Read books, journals, and other materials to improve your teaching. I’m not talking about online articles: no, don’t stop reading these (anything to improve your teaching prowess and subject knowledge should be embraced), but rather don’t forget about good old books and magazines and journals with pages we need to turn by hand. Having a library of these is motivating. They can be taken anywhere and often cannot be found online. Print materials often contain much more extensive research, footnotes, and material, as they usually are not written for the “I-don’t-have-much-time-to-read-this-so-please-summarize-it” online reader.
Be on time, dependable, and enthusiastic. These three biggies speak for themselves—being on time is expected, and when it doesn’t happen students (as well as administrators) get upset; dependability is a core value for any teacher, but more so for the online instructor, as there are so many more components involved in keeping an online course running smoothly; and enthusiasm tells the students you want to be there, you like being there—and this rubs off on them. Never forget about these three, as each is a core element in online teaching.
Keep a teaching journal. Jotting down your successes and failures, unexpected situations, new ideas and resources, problems you couldn’t solve and those you did (including the solutions), new student concerns, etc., will give you a nice resource on how to make each course better, smoother, richer, and more enjoyable—for you and the students. In the end, you want to be an online teacher who succeeds—gloriously—because YOU are a teacher who knows how to teach; once you can do this, then you can bring in all the whistles and bells you’d like, for you will control them, not they you.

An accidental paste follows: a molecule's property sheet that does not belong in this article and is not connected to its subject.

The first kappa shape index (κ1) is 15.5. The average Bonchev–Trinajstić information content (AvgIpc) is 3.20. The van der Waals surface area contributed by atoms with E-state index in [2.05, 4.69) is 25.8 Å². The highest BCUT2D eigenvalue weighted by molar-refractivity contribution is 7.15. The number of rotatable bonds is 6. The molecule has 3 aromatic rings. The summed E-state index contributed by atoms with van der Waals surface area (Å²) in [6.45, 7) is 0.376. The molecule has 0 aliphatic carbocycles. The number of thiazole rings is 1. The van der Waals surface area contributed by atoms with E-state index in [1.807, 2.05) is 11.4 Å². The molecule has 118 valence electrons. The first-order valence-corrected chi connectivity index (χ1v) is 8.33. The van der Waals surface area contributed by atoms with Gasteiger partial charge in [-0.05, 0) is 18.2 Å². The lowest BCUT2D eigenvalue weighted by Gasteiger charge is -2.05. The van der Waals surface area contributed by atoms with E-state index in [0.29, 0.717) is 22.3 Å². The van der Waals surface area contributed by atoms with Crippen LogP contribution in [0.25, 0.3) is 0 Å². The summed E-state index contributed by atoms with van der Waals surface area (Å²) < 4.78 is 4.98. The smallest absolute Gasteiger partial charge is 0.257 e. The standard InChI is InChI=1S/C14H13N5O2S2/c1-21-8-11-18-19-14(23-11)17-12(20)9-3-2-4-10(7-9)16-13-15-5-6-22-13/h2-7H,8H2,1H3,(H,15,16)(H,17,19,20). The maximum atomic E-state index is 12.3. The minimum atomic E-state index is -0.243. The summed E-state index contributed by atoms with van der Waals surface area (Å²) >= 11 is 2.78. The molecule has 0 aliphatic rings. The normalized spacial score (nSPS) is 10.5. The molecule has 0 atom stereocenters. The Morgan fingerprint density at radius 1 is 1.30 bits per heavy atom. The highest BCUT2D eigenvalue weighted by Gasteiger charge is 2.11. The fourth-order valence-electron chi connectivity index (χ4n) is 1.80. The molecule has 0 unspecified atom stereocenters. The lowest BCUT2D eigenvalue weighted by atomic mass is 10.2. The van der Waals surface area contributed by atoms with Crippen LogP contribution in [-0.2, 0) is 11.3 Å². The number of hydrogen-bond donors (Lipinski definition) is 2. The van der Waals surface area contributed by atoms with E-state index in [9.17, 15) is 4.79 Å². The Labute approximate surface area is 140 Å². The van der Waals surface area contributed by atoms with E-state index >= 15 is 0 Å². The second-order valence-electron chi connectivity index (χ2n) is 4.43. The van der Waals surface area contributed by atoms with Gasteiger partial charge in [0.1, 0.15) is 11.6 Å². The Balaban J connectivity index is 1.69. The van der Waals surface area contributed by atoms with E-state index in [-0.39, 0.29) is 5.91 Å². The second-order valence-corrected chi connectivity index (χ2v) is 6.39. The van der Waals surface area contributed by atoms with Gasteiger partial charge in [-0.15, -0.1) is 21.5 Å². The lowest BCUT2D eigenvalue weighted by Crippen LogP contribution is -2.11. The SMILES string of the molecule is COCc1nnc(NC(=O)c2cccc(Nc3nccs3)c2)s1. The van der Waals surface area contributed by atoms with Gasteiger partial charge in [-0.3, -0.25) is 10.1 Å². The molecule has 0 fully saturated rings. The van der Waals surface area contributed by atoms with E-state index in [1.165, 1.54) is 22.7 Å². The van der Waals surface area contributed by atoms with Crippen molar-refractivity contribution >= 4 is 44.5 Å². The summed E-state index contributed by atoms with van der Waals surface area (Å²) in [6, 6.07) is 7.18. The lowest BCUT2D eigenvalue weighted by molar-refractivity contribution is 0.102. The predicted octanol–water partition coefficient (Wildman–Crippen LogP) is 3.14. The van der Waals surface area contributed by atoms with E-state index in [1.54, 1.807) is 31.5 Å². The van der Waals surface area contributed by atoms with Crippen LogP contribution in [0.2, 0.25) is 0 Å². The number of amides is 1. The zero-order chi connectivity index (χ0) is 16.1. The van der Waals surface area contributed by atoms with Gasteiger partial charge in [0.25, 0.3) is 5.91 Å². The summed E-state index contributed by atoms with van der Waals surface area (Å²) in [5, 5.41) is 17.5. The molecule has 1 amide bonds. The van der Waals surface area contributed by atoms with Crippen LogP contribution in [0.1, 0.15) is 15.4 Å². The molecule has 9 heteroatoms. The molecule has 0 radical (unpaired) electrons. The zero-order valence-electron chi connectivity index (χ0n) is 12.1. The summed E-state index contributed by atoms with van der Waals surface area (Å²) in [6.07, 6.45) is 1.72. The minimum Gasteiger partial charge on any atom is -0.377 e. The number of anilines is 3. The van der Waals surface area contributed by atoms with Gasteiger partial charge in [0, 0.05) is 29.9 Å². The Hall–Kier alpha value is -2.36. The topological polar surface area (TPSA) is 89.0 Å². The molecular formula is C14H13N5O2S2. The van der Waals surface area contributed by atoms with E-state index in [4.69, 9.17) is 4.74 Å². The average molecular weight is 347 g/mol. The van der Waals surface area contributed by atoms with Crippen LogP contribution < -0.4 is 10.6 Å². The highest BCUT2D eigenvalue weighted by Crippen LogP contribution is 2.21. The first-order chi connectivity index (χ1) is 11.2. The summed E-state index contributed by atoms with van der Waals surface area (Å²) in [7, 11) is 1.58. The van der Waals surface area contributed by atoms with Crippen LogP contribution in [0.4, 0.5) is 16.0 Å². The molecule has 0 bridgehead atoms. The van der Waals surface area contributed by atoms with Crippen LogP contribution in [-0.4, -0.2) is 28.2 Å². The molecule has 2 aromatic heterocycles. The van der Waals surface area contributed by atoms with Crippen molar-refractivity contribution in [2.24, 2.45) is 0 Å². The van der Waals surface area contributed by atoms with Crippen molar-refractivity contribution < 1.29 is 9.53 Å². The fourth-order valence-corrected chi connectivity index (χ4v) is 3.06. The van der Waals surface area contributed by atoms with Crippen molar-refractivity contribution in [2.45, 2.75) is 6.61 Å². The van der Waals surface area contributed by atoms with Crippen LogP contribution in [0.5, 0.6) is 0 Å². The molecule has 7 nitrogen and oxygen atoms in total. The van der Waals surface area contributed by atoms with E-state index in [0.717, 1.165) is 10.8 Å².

Errol Craig Sull has been teaching online courses for more than 15 years and has a national reputation in the subject, both writing and conducting workshops on it. He is currently putting the finishing touches on his next book—How to Become the Perfect Online Instructor.
Excerpted from “Teach Online Like It’s 1990 … and Refresh Your Teaching Prowess! Online Classroom.” Online Classroom (August 2010): 6-7. Print.